Apr. 26—MANKATO — Although no newly confirmed COVID-19 deaths were reported Monday in south-central Minnesota, a first grader in Marshall died of COVID-19 complications.
School leaders confirmed the child died Sunday.
"I recognize this is scary and concerning for many," Marshall Supt. Jeremy Williams wrote in a letter to parents. "We encourage you to continue to watch your students for any signs of COVID. If your student begins to show symptoms, please bring them in to be tested right away."
Williams said the district has been following all state and federal COVID-19 guidelines and is providing crisis support to those who need it. The news comes just a few days after state health officials raised concerns about the spread of COVID-19 in school-age children.
"While COVID-related deaths in children are rare, they can occur even in otherwise healthy children," the state health department said in a statement confirming the child's death Monday.
Gov. Tim Walz also issued a statement offering his condolences to the loved ones of the child, who had no underlying health conditions.
"It is simply heartbreaking to hear that COVID-19 has taken the life of someone so young," Walz said. "My thoughts are with the Minnesota family grieving the loss of their beloved child. There is no grief more profound than the loss of family."
More than 56,000 kids age 14 and younger in Minnesota have tested positive for COVID-19 since the pandemic began. More than 400 of those children have been hospitalized; 99 have been admitted to intensive care. Three children have now died from complications of the disease.
Minnesota's overall pandemic death toll sat at 7,079 as of Monday's update. South-central Minnesota's pandemic death toll remains at 233.
South-central Minnesota counties combined for 46 new COVID-19 cases Monday, a drop from Sunday's total.
The area counties combined for 81 new cases Sunday, according to the Minnesota Department of Health. It's been a relatively high total in the region for April so far, while Monday's total was relatively low. Mondays and Tuesdays often have the lowest case totals of the week due to reporting lags from the weekend.
Blue Earth County's 22 new cases were the most in the south-central region Monday. The only area county without at least one new case was Sibley County.
The full list of new cases by county includes:
* Blue Earth County — 22
* Martin County — 8
* Nicollet County — 5
* Brown County — 3
* Waseca County — 3
* Le Sueur County — 2
* Faribault County — 2
* Watonwan County — 1
Statewide, Monday's COVID-19 data shows stronger evidence that Minnesota's wave of active cases and hospitalizations may have crested.
Overall hospitalizations had been climbing significantly over the past few weeks, hovering at levels not seen since January. Monday's numbers, though, showed 613 people hospitalized with COVID-19, down significantly from last week.
The number of patients needing an intensive care bed is also starting to fall, from 202 reported Friday to 179 reported Monday.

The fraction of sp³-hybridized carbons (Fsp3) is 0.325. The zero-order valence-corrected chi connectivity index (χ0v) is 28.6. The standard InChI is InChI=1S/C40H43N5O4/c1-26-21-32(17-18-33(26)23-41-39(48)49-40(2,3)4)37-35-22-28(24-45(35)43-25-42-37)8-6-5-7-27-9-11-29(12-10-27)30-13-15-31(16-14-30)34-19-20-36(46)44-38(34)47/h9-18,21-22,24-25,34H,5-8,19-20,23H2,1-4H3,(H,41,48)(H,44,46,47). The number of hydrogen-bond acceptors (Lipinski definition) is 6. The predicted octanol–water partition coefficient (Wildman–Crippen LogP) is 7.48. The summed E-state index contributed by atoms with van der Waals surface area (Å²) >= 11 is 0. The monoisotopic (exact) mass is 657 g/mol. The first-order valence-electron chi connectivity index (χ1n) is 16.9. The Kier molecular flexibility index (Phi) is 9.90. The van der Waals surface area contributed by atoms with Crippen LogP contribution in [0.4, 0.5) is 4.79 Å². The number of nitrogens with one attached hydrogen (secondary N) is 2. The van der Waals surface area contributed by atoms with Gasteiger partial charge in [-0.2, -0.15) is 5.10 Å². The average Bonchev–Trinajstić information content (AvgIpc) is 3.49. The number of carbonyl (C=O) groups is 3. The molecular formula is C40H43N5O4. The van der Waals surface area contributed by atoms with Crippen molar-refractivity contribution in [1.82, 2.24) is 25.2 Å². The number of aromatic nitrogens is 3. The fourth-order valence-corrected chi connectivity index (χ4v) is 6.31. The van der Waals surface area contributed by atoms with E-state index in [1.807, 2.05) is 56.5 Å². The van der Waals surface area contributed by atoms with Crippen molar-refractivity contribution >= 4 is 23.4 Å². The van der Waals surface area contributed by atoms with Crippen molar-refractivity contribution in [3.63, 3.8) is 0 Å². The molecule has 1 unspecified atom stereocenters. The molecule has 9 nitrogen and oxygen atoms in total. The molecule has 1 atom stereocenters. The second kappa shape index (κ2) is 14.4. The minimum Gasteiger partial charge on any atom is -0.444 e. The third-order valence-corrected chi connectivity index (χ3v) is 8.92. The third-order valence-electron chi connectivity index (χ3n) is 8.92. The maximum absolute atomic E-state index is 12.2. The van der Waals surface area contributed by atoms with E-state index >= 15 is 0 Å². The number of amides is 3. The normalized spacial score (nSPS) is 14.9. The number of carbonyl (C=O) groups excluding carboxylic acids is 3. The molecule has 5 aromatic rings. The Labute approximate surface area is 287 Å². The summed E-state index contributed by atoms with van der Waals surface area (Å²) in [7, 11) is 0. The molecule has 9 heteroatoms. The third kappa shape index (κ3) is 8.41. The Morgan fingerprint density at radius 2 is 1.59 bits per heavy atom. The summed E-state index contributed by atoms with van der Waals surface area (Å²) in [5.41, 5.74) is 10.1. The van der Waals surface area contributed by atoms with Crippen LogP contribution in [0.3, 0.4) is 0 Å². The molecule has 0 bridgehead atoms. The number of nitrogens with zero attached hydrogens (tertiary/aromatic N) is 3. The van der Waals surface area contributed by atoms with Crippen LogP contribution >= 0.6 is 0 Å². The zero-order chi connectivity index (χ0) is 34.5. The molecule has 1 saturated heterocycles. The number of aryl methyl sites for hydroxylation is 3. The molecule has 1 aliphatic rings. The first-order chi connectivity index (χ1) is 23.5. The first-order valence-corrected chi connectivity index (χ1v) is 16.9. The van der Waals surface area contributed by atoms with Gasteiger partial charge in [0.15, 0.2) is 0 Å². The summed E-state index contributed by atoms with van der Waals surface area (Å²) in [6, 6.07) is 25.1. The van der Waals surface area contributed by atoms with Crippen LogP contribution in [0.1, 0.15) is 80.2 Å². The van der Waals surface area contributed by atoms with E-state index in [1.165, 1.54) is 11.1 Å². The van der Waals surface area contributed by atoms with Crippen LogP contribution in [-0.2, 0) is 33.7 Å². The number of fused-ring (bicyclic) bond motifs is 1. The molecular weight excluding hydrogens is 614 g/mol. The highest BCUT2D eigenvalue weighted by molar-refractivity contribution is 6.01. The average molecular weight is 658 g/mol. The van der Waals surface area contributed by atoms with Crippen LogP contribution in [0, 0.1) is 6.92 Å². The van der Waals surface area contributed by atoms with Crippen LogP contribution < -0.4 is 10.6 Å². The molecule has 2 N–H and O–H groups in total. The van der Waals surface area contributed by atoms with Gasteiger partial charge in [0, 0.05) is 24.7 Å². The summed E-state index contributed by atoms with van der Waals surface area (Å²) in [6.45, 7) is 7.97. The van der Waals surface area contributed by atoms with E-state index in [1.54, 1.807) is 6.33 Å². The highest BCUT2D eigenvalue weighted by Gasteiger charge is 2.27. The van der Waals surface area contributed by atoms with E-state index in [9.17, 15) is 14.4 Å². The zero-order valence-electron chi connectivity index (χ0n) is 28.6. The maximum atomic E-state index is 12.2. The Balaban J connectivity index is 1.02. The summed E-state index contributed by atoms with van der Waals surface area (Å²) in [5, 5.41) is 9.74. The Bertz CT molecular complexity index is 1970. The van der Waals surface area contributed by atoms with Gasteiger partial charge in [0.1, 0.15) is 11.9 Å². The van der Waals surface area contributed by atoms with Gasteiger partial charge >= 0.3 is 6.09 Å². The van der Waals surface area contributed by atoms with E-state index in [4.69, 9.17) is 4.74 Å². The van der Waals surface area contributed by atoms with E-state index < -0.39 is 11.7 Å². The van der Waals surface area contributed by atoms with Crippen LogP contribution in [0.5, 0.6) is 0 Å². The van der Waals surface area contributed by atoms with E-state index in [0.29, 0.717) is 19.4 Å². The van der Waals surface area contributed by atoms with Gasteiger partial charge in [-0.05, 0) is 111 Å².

Known, active cases came in at 15,340 in Monday's numbers — the lowest since April 1.
Active cases climbed above 20,000 earlier this month. Given the state's vaccination effort, officials said they didn't expect this wave would match the 50,000 active cases in the late November surge, but they remained worried given the rise in new COVID-19 strains.
The percentage of COVID-19 tests coming back positive continues to trend down after a recent upswing. The trend line Monday slipped just below the 5% threshold that experts find concerning.
While the numbers are improving, officials continue to emphasize the pandemic is not over.
Minnesota officials say they want more testing of middle and high school students because they're increasingly concerned about the spread of COVID-19 in younger people, particularly those playing youth sports. State health and education officials Thursday posted updated guidance urging athletes, coaches, referees, volunteers and other youth sports participants to get tested weekly for COVID-19 — students not participating in sports or other group activities are still strongly encouraged to test every two weeks.
Although young people are less likely to feel the worst effects of the disease and end up hospitalized, experts worry they will spread it unknowingly to older relatives and members of other vulnerable populations. Those with the COVID-19 virus can spread it when they don't have symptoms.
Minnesota enters the last week of April having passed the milestone of 4 million COVID-19 vaccine doses administered to state residents since vaccinations started in December. That includes more than 2.4 million residents 16 and older with at least one vaccine dose, and more than 1.8 million Minnesotans who have completed their vaccinations, as of Monday's update.
It works out to about 41% of the 16-and-older population completely vaccinated and about 56% with at least one shot, including 86% of those 65 and older.
In south-central Minnesota, about 40.2% of the eligible population — 75,295 residents — are completely vaccinated. About 51.8% — 96,930 residents — have received at least one dose.
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